Content management in the modern organisation
Part 1 of 3
What is content management?
From wikipedia: Content management, or CM, is the set of processes and technologies that support the collection, managing, and publishing of information in any form or medium. In recent times this information is typically referred to as content or, to be precise, digital content. Digital content may take the form of text, such as documents, multimedia files, such as audio or video files, or any other file type which follows a content lifecycle which requires management.
A lot of the focus on content management these days are on the technology being used. We need to realise first however what content is. I don’t see content as the physical form or medium that is being managed, but rather the information and ideas that is represented by this medium. Once we move our focus away from the physical medium, we will get a better understanding as to the importance of content management.
Content management has been around for much longer than the technology we use today. In fact, the earliest example of successful content management is the rock paintings left by the cavemen. Those paintings were used to convey experiences, ideas and information back then between members of the tribe, and is still relevant to us today for research and understanding of our ancient ancestors. This reflects the real purpose of content management, the management of knowledge on different mediums available to everybody that needs to benefit from it.
Content management also can not be viewed in isolation, it is part of a bigger system, which must be aimed at collecting and managing the knowledge in an organisation. Just having a content management system and using it is a big file store is an extremely effective way of wasting money and inefficient at managing content. The goal of a system that manages ideas and information is to combine it into knowledge to be used by the employees in a company. Therefore the management of content must be a way of life for the employees, critical for them to finishing their daily tasks on time and with ever improving qaulity.
The infrastructure around a content management system needs as much attention and thought as the content management system itself. A good business process manager is needed to make sure that the unfiltered content is received by the people that must use it. And then you need to integrate it into the rest of your systems to make better use and sense on the data already available in the system. This is the first steps towards building knowledge in your organisation.
Employees must see content management as part of their daily work life, something they would want to do. Content management in the first place is not technology dependent, it is people dependent. If we had to wait for technology to do content management, we never would have had the rock paintings and the history of the human race would have been lost long ago. In todays era however, we can not just depend on people to do content management, there is just too much of it out there, it must be a colaborative effort by people and technology. Employees must embrace the technology and in turn the technology must make daily work easier for employees.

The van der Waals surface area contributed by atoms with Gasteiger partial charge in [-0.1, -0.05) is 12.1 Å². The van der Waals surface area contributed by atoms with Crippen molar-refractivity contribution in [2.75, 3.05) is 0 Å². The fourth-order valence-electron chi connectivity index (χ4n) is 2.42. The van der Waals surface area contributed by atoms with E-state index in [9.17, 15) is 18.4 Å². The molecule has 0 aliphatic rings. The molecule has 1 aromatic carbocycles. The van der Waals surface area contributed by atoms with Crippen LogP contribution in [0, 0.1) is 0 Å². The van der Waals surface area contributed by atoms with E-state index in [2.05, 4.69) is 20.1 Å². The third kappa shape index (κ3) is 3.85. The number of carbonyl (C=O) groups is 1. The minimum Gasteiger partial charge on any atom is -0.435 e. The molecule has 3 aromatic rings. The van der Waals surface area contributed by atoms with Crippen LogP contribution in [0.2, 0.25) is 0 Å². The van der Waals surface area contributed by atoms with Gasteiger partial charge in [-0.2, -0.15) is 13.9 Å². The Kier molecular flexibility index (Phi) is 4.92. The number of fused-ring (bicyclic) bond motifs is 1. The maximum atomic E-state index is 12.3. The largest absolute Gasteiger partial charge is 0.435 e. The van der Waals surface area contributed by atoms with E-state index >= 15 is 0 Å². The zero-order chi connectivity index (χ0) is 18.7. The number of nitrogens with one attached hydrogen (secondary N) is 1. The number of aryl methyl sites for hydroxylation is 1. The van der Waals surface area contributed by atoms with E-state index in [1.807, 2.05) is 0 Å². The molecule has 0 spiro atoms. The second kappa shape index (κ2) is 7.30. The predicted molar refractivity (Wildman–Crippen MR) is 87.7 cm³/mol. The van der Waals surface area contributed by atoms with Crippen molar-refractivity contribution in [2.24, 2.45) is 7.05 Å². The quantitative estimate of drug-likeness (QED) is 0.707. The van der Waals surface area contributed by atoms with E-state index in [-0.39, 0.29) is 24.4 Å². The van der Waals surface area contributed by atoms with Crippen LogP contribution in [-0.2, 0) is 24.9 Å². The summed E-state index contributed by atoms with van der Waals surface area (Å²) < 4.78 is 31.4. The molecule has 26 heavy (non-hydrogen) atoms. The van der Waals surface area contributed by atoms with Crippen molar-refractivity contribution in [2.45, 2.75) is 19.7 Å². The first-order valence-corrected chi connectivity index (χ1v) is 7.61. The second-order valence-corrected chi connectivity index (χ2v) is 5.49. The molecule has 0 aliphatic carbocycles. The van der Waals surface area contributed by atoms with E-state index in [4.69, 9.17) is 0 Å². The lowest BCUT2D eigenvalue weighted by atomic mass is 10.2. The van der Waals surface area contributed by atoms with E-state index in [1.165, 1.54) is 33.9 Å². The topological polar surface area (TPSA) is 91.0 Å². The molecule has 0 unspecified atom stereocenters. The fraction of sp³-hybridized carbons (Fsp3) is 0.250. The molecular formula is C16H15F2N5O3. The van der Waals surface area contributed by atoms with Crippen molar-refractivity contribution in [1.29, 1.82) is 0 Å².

Advantage of content management
There are many reasons to have a content management system. Versioning, advanced security and collaboration are just some of the reasons. But to have an advantage, you would need a well integrated content management system. Most organisations today have a content management system, in fact, most organisations has more than one system in place. So by just having a content management system does not differentiate an organisation from it’s competition.
A content management system only becomes an advantage once it facilitates the transformation of information into knowledge. Every step and decision in the business is driven by content, this content can be anything from a new product design to a phone call. The advantage of a well integrated content management system is that these decisions will not only be based on content, but will be based on the knowledge accompanying the content.
Knowledge management must be seen in the same light as intellectual property. In fact, it must be part of the intellectual property and more than that, it must be available to employees when they need it. This is the advantage that a content management brings to an organisation, savings – a saving in time, a saving in cost, and a saving in the learning curve of the employees.
Content management can not be seen in isolation. If this is the case, there are very few advantages to having a content management system. But once content management is seen as the whole and part of the company culture, the advantages and benefits is what sets the company apart from it’s competition. A well integrated content management system is the first step to building a well structured knowledge base in the orgranisation of all employees involved. And that is what will set an organisation apart from it’s competition, and this differentiation is the advantage that a content management system can provide.